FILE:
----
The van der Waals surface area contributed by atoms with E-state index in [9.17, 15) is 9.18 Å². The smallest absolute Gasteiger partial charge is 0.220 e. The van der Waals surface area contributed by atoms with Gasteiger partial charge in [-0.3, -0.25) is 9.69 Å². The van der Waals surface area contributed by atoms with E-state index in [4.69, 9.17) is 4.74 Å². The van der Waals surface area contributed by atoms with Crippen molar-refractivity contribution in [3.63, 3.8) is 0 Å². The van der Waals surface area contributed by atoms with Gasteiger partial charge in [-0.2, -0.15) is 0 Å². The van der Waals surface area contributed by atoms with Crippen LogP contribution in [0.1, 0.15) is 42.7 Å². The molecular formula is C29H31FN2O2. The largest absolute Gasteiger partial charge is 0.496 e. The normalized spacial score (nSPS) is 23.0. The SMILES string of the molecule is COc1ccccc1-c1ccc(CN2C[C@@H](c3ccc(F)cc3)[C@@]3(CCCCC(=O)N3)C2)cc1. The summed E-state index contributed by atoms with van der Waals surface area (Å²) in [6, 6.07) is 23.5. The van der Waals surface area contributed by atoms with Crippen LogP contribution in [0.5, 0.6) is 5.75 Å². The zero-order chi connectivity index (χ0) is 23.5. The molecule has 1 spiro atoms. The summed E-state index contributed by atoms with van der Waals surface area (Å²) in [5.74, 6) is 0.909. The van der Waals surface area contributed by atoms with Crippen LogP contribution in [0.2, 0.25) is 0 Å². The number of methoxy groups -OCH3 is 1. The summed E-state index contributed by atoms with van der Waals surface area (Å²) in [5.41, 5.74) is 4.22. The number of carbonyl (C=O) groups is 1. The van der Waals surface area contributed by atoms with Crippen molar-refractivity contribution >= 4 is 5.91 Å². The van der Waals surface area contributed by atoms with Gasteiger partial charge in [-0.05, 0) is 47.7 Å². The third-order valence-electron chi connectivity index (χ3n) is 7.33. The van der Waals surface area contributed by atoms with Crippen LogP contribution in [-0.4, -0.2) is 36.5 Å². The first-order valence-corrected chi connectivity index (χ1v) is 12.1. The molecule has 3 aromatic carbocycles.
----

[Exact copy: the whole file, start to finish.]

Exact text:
The van der Waals surface area contributed by atoms with E-state index in [9.17, 15) is 9.18 Å². The smallest absolute Gasteiger partial charge is 0.220 e. The van der Waals surface area contributed by atoms with Gasteiger partial charge in [-0.3, -0.25) is 9.69 Å². The van der Waals surface area contributed by atoms with E-state index in [4.69, 9.17) is 4.74 Å². The van der Waals surface area contributed by atoms with Crippen molar-refractivity contribution in [3.63, 3.8) is 0 Å². The van der Waals surface area contributed by atoms with Gasteiger partial charge in [-0.2, -0.15) is 0 Å². The van der Waals surface area contributed by atoms with Crippen LogP contribution in [0.1, 0.15) is 42.7 Å². The molecular formula is C29H31FN2O2. The largest absolute Gasteiger partial charge is 0.496 e. The normalized spacial score (nSPS) is 23.0. The SMILES string of the molecule is COc1ccccc1-c1ccc(CN2C[C@@H](c3ccc(F)cc3)[C@@]3(CCCCC(=O)N3)C2)cc1. The summed E-state index contributed by atoms with van der Waals surface area (Å²) in [6, 6.07) is 23.5. The van der Waals surface area contributed by atoms with Crippen LogP contribution in [0.5, 0.6) is 5.75 Å². The zero-order chi connectivity index (χ0) is 23.5. The molecule has 1 spiro atoms. The summed E-state index contributed by atoms with van der Waals surface area (Å²) in [5.74, 6) is 0.909. The van der Waals surface area contributed by atoms with Crippen LogP contribution in [0.2, 0.25) is 0 Å². The number of methoxy groups -OCH3 is 1. The summed E-state index contributed by atoms with van der Waals surface area (Å²) in [5.41, 5.74) is 4.22. The number of carbonyl (C=O) groups is 1. The van der Waals surface area contributed by atoms with Crippen molar-refractivity contribution >= 4 is 5.91 Å². The van der Waals surface area contributed by atoms with Gasteiger partial charge in [-0.05, 0) is 47.7 Å². The third-order valence-electron chi connectivity index (χ3n) is 7.33. The van der Waals surface area contributed by atoms with Crippen LogP contribution in [-0.4, -0.2) is 36.5 Å². The first-order valence-corrected chi connectivity index (χ1v) is 12.1. The molecule has 3 aromatic carbocycles.